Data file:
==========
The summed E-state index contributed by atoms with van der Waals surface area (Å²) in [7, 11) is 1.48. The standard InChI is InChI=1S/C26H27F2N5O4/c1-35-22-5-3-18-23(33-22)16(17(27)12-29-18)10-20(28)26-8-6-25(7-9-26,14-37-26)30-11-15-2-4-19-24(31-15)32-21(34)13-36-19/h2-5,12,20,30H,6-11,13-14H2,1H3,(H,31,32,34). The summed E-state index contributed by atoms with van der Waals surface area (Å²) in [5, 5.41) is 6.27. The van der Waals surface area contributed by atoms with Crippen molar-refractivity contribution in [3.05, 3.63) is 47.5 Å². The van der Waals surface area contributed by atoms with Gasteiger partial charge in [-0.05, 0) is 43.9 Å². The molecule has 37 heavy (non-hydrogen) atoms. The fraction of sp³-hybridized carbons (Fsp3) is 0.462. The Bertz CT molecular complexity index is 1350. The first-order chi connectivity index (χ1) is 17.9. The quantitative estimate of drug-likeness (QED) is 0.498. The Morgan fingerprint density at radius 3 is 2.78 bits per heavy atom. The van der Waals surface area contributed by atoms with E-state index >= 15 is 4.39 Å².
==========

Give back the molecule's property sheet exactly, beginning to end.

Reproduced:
The summed E-state index contributed by atoms with van der Waals surface area (Å²) in [7, 11) is 1.48. The standard InChI is InChI=1S/C26H27F2N5O4/c1-35-22-5-3-18-23(33-22)16(17(27)12-29-18)10-20(28)26-8-6-25(7-9-26,14-37-26)30-11-15-2-4-19-24(31-15)32-21(34)13-36-19/h2-5,12,20,30H,6-11,13-14H2,1H3,(H,31,32,34). The summed E-state index contributed by atoms with van der Waals surface area (Å²) in [5, 5.41) is 6.27. The van der Waals surface area contributed by atoms with Crippen molar-refractivity contribution in [3.05, 3.63) is 47.5 Å². The van der Waals surface area contributed by atoms with Gasteiger partial charge in [-0.05, 0) is 43.9 Å². The molecule has 37 heavy (non-hydrogen) atoms. The fraction of sp³-hybridized carbons (Fsp3) is 0.462. The Bertz CT molecular complexity index is 1350. The first-order chi connectivity index (χ1) is 17.9. The quantitative estimate of drug-likeness (QED) is 0.498. The Morgan fingerprint density at radius 3 is 2.78 bits per heavy atom. The van der Waals surface area contributed by atoms with E-state index >= 15 is 4.39 Å².